Elementary Sorting Algorithms

In computer science, the verb **sort** means to rearrange a
list of items so that they end up in either **ascending**
(from least to greatest) or **descending** (from greatest to least)
order.
There are at least three well known elementary sorting algorithms.
Here we will describe two of them. Our descriptions assume that the
items are to be put into ascending order; the reader should have no
difficulty in adjusting the algorithms so that the items are put into
descending order.

We are given a list of N items occupying positions in the range [0..N-1]. We scan the entire list to find the largest item, and then we swap it with whatever item is at position N−1. Having placed the largest item where it belongs —at position N−1— it remains to sort the items in positions [0..N−2]. So we scan those items to find the largest among them, and then we swap it with the item at position N−2. Having done that, it remains to sort the items in positions [0..N−-3]. So we find the largest item among those and swap it with whatever item is at position N−3. And so on and so forth.

Assuming that the list to be sorted is given in the form of an array
`a[]`, we can express the algorithm in pseudocode like this:

int N = a.length; for (int i = N-1; i > 0; i = i-1) k = location of largest value in a[0..i] swap values in locations i and k of a[] } |

Note that there is no need for the loop to iterate when `i`
has value zero, because such an iteration would necessarily swap the
element at location zero with itself, which has no effect.
(This explains why the loop guard is `i > 0` rather than
`i ≥ 0`.)

Translating this into a Java method that sorts an array of `int`'s
(and that makes use of auxiliary methods for finding the maximum value in
an array segment and for swapping two elements of an array, both of which
were developed during class meetings), we get this:

/* Sorts the given array into ascending order using the Selection Sort ** algorithm. */ public static void selectionSort(int[] a) { final int N = a.length; for (int i = N-1; i > 0; i = i-1) { int k = locOfMax(a, 0, i); // find location of max value in a[0..i] swap(a,i,k); // swap values in locations i and k of a[] } } /* Returns a location containing the maximum value in b[low..high]. ** More precisely: Returns the smallest value k such that low ≤ k ≤ high ** and no value in b[low..high] is greater than b[k]. ** pre: 0 <= low <= high < b.length */ public static int locOfMax(int[] b, int low, int high) { int locOfMaxSoFar = low; for (int j = low+1; j <= high; j = j+1) { if (b[j] > b[locOfMinSoFar]) { locOfMaxSoFar = j; } } return locOfMaxSoFar; } /* Swaps the elements at locations m and n of array b[] */ public static void swap(int[] b, int m, int n) { int temp = b[n]; b[n] = b[m]; b[m] = temp; } |

**Example:**
Suppose that the given array is

0 1 2 3 4 5 +---+---+---+---+---+---+ | 7 | -2| 9 | 3 | 6 | 4 | +---+---+---+---+---+---+

Then successive iterations of selection sort will have these effects:

During the first iteration, the elements at locations 2 and 5 are swapped, resulting in:

0 1 2 3 4 5 +---+---+---+---+---+---+ | 7 | -2| 4 | 3 | 6 | 9 | +---+---+---+---+---+---+

During the second iteration, the elements at locations 0 and 4 are swapped, resulting in:

0 1 2 3 4 5 +---+---+---+---+---+---+ | 6 | -2| 4 | 3 | 7 | 9 | +---+---+---+---+---+---+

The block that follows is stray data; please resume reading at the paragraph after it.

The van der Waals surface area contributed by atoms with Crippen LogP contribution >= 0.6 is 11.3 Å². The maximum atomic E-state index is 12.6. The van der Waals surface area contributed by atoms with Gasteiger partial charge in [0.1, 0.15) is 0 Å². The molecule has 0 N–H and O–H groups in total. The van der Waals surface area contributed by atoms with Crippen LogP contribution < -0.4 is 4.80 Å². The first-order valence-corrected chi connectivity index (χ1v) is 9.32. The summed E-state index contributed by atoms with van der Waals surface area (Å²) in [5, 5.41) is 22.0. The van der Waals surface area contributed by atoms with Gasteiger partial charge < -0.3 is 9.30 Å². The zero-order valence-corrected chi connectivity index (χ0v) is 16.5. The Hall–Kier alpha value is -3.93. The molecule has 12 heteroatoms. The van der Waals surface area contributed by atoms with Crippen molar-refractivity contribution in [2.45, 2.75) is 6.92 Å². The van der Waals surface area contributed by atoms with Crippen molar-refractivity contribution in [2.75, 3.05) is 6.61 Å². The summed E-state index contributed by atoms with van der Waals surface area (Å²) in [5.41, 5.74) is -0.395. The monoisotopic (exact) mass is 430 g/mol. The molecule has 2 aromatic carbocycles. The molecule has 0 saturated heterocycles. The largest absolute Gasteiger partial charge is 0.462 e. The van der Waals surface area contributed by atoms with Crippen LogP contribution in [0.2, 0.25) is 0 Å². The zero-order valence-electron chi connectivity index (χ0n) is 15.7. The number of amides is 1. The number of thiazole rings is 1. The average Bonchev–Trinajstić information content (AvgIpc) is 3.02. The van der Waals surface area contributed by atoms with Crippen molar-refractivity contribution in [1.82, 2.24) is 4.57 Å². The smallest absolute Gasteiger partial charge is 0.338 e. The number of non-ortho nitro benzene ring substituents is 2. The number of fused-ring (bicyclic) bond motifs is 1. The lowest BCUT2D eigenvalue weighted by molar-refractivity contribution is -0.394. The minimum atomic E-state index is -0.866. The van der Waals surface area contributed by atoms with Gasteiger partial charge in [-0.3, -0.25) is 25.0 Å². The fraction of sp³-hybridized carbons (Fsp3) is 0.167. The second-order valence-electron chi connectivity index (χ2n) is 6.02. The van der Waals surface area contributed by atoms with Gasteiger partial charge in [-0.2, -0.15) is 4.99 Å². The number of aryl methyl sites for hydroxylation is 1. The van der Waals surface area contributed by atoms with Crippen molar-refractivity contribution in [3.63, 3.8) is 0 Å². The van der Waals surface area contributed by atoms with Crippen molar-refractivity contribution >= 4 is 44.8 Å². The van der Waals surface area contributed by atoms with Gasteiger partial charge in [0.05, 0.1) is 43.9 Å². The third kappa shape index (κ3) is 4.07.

During the third iteration, the elements at locations 0 and 3 are swapped, resulting in:

0 1 2 3 4 5 +---+---+---+---+---+---+ | 3 | -2| 4 | 6 | 7 | 9 | +---+---+---+---+---+---+

During the fourth iteration, the elements at locations 2 and 2 are swapped (which has no effect), resulting in:

0 1 2 3 4 5 +---+---+---+---+---+---+ | 3 | -2| 4 | 6 | 7 | 9 | +---+---+---+---+---+---+

During the fifth (and final) iteration, the elements at locations 0 and 1 are swapped, resulting in:

0 1 2 3 4 5 +---+---+---+---+---+---+ | -2| 3 | 4 | 6 | 7 | 9 | +---+---+---+---+---+---+

**Analysis**:

The loop in the `selectionSort()` method iterates with
(the loop control) variable `i` assuming the values N−1,
N−2, ..., 1, where `N` is the length of the array
`a[]` being sorted.
During each of those iterations, the method `locOfMax()` is
called in order to find a location within array segment `a[0..i]`
(which has length `i+1`) containing that segment's maximum value.

Examining the code in `locOfMax()`, we notice that the number
of comparisons performed (which is equal to the number of loop iterations)
is one less than the length of the array segment on which it operates.
(During its loop iterations, the loop control variable `j` assumes
the values `low+1` through `high`, which is a range of
`high-low` values, in order to find the maximum value in
array segment `b[low..high]`, which has length `high-low+1`.)

We conclude that, during each iteration of the loop in
`selectionSort()`, the call to `locOfMax()` results in the
latter performing `i` comparisons (equivalently, loop iterations)
between array elements. The following table illustrates this.

Value of i inselectionSort() |
# comparisons/iterations performed in locOfMax() |
---|---|

N−1 | N−1 |

N−2 | N−2 |

N−3 | N−3 |

. | . |

. | . |

2 | 2 |

1 | 1 |

Total: | (N^{2} − N)/2 |

So how many comparisons (equivalently, loop iterations) does the
`locOfMax()` method perform, in total, including all
`N-1` times it is called by `selectionSort()`?
The answer is the sum of the numbers in the second column of the table.
It is well known that, for any natural number `N` the
sum `1 + 2 + 3 + ... + (N-2) + (N-1)` has value
`(N-1)N/2`, or `(N ^{2}-N)/2`, which,
for large values of

We conclude that the selection sort algorithm takes time proportional
to the square of the length of the array that it sorts.
The standard way to express this idea is to use
Big O notation.
Here, we would say that selection sort runs in **O(N ^{2})** time,
meaning the rate of increase of its running times, when applied to arrays of
increasing lengths, is no greater than the rate of increase of the
function g(N) = N

To give you a sense of this **growth rate**,
find a graph of the function y = x^{2} on the Internet.
Notice that, for nonnegative values of x, as x increases not only does
the function increase but its slope increases. Indeed, the slope of
the function at each such value of x is 2x (as that is the derivative